Democratic lawmakers in the House are seeking to prevent federal funding for bicycle and pedestrian projects from being cut as House leaders work on a long-term highway bill this fall.
Lawmakers in the House are expected to try to craft a multiyear transportation funding measure to counter a six-year highway bill that was approved by the Senate in July.
Funding for bike and pedestrian projects, which is known as the Transportation Alternatives Program (TAP), has been a frequent target for Republicans looking to cut back on spending as federal highway funding has dried up in recent years.
Democratic members of the House Transportation and Infrastructure Committee, led by Rep. Rick LarsenRichard (Rick) Ray LarsenFAA: New manufacturing issue discovered in undelivered Boeing 787 Dreamliners Newest Boeing 737 Max takes first test flight Democrats seek answers from Boeing, FAA after production issues with 737 Max, Dreamliner jets MORE (D-Wash.), said Thursday that the bike and pedestrian funding is essential to winning Democratic support for a potential long-term highway bill.
"For the House transportation bill to be bipartisan, it must not cut funding for TAP or make policy changes that undermine the local availability of these dollars," the lawmakers wrote in a letter to Rep. Peter DeFazio (D-Ore.) and Del. Eleanor Holmes Norton (D-D.C.), who are the top ranking Democrats on the House Transportation and Infrastructure Committee and the panel's Highways and Transit Subcommittee respectively.
"As you well know, TAP provides much-needed funds for local transportation priorities, including bicycling, walking and Safe Routes to School projects," Larsen continued. "Communities of all shapes and sizes—rural, urban and suburban—are clamoring for TAP dollars to give their residents lower-cost transportation options that reduce road congestion, improve safety for children and families, and boost quality of life. These types of projects are also essential to helping cities and counties increase property values, grow retail sales and attract tourism."
Lawmakers are facing an Oct. 29 deadline for the expiration of the federal government's ability to spend money on transportation projects, although the Department of Transportation has said recently that there is now enough money in its covers to cover infrastructure projects until next June.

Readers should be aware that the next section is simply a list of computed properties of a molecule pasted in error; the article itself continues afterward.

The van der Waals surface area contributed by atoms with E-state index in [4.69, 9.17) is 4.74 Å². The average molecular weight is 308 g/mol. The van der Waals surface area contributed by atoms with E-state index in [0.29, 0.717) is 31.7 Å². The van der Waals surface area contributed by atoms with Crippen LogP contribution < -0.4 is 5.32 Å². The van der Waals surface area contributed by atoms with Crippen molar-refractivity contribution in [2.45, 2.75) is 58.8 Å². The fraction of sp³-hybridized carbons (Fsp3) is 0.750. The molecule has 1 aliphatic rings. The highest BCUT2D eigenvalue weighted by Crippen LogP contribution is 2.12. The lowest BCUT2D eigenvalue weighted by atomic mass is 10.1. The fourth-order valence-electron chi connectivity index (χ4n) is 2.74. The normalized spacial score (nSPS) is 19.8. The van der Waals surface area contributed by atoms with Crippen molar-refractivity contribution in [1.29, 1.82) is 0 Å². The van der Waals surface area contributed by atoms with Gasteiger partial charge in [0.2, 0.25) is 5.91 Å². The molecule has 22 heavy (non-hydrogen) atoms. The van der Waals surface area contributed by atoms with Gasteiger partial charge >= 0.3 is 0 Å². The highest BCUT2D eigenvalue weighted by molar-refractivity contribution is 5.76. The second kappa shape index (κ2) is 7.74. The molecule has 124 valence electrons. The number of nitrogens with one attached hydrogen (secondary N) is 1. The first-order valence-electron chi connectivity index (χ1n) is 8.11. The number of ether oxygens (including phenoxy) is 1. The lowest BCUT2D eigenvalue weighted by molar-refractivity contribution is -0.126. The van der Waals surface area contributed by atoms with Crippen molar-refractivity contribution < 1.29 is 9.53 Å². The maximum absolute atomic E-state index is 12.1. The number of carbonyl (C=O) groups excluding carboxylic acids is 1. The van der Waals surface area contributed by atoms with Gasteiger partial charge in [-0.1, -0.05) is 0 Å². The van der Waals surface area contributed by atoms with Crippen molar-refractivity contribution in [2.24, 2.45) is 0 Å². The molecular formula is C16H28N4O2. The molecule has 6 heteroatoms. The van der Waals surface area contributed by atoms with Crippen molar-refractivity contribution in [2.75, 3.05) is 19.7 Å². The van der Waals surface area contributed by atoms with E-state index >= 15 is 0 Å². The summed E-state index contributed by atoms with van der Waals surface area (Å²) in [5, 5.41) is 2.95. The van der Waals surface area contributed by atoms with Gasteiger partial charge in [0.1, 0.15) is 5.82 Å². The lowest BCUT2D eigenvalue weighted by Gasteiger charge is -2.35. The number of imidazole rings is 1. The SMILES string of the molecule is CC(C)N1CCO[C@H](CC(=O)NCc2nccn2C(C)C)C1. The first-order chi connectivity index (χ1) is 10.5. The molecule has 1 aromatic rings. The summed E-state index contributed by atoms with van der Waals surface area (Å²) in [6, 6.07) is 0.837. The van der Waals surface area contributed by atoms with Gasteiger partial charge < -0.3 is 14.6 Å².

House leaders have pledged to work on a long-term transportation bill after passing a temporary extension in July because they refused to accept an infrastructure plan that was approved by the Senate.
For years Republicans have targeted bike and pedestrian spending as wasteful at a time when the federal government is struggling to keep pace with rising infrastructure expenses.
The typical source of transportation funding is revenue that is collected by the 18.4 cents-per-gallon federal gas tax. The tax has not been increased since 1993, however, and cars are a lot more fuel-efficient now than they were 20 years ago.
The federal government usually spends about $50 billion per year on transportation projects, but the gas tax only brings in approximately $34 billion annually at its current rate.
Lawmakers have turned to other areas of the federal budget to close the gap in recent years, but bike and pedestrian critics have said Congress should focus gas tax money on roads as resources dwindle.
Federal law requires 20 percent of gas tax revenue to be set aside for transit, but Larsen said Thursday that bike and pedestrian programs account for a much smaller portion of the highway pot.
“Less than two percent of federal transportation funding goes to the Transportation Alternatives Program, which funds bike and pedestrian projects. But communities leverage these small funds to get big results," he said in a statement.
"To make sure safety comes first for everyone who uses our roads, whether they bike, bus, drive or walk, local communities need these resources to invest in bike lanes, sidewalks and trails," Larsen continued. "Better bike and pedestrian infrastructure not only improves safety, it benefits people’s quality of life by cutting down on traffic congestion and pollution."